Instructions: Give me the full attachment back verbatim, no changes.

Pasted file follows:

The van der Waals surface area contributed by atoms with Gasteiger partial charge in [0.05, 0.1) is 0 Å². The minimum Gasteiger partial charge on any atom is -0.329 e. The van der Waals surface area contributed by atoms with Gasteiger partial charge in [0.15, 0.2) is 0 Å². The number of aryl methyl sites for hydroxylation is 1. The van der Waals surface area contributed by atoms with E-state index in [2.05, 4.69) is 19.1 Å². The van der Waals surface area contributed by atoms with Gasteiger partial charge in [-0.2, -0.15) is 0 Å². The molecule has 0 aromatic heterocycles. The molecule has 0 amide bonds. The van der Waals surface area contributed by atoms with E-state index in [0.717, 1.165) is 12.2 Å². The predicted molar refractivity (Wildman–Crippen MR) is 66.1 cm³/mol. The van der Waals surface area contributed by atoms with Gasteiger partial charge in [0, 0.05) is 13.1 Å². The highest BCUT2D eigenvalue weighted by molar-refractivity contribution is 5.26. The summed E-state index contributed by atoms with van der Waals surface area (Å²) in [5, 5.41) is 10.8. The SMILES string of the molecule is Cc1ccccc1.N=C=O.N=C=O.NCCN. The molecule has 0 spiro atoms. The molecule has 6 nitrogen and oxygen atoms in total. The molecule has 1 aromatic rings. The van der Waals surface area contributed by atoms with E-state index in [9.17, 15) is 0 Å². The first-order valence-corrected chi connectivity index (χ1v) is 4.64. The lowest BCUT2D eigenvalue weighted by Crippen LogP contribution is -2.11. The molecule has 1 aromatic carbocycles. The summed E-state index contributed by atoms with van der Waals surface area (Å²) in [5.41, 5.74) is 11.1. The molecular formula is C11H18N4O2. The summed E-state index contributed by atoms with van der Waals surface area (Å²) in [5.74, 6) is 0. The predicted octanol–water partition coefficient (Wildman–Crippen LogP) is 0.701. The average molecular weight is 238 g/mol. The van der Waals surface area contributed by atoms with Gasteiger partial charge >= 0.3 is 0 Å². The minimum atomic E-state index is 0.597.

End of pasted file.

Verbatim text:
The van der Waals surface area contributed by atoms with Gasteiger partial charge in [0.05, 0.1) is 0 Å². The minimum Gasteiger partial charge on any atom is -0.329 e. The van der Waals surface area contributed by atoms with Gasteiger partial charge in [0.15, 0.2) is 0 Å². The number of aryl methyl sites for hydroxylation is 1. The van der Waals surface area contributed by atoms with E-state index in [2.05, 4.69) is 19.1 Å². The van der Waals surface area contributed by atoms with Gasteiger partial charge in [-0.2, -0.15) is 0 Å². The molecule has 0 aromatic heterocycles. The molecule has 0 amide bonds. The van der Waals surface area contributed by atoms with E-state index in [0.717, 1.165) is 12.2 Å². The predicted molar refractivity (Wildman–Crippen MR) is 66.1 cm³/mol. The van der Waals surface area contributed by atoms with Gasteiger partial charge in [0, 0.05) is 13.1 Å². The highest BCUT2D eigenvalue weighted by molar-refractivity contribution is 5.26. The summed E-state index contributed by atoms with van der Waals surface area (Å²) in [5, 5.41) is 10.8. The SMILES string of the molecule is Cc1ccccc1.N=C=O.N=C=O.NCCN. The molecule has 0 spiro atoms. The molecule has 6 nitrogen and oxygen atoms in total. The molecule has 1 aromatic rings. The van der Waals surface area contributed by atoms with E-state index in [9.17, 15) is 0 Å². The first-order valence-corrected chi connectivity index (χ1v) is 4.64. The lowest BCUT2D eigenvalue weighted by Crippen LogP contribution is -2.11. The molecule has 1 aromatic carbocycles. The summed E-state index contributed by atoms with van der Waals surface area (Å²) in [5.41, 5.74) is 11.1. The molecular formula is C11H18N4O2. The summed E-state index contributed by atoms with van der Waals surface area (Å²) in [5.74, 6) is 0. The predicted octanol–water partition coefficient (Wildman–Crippen LogP) is 0.701. The average molecular weight is 238 g/mol. The van der Waals surface area contributed by atoms with Gasteiger partial charge >= 0.3 is 0 Å². The minimum atomic E-state index is 0.597.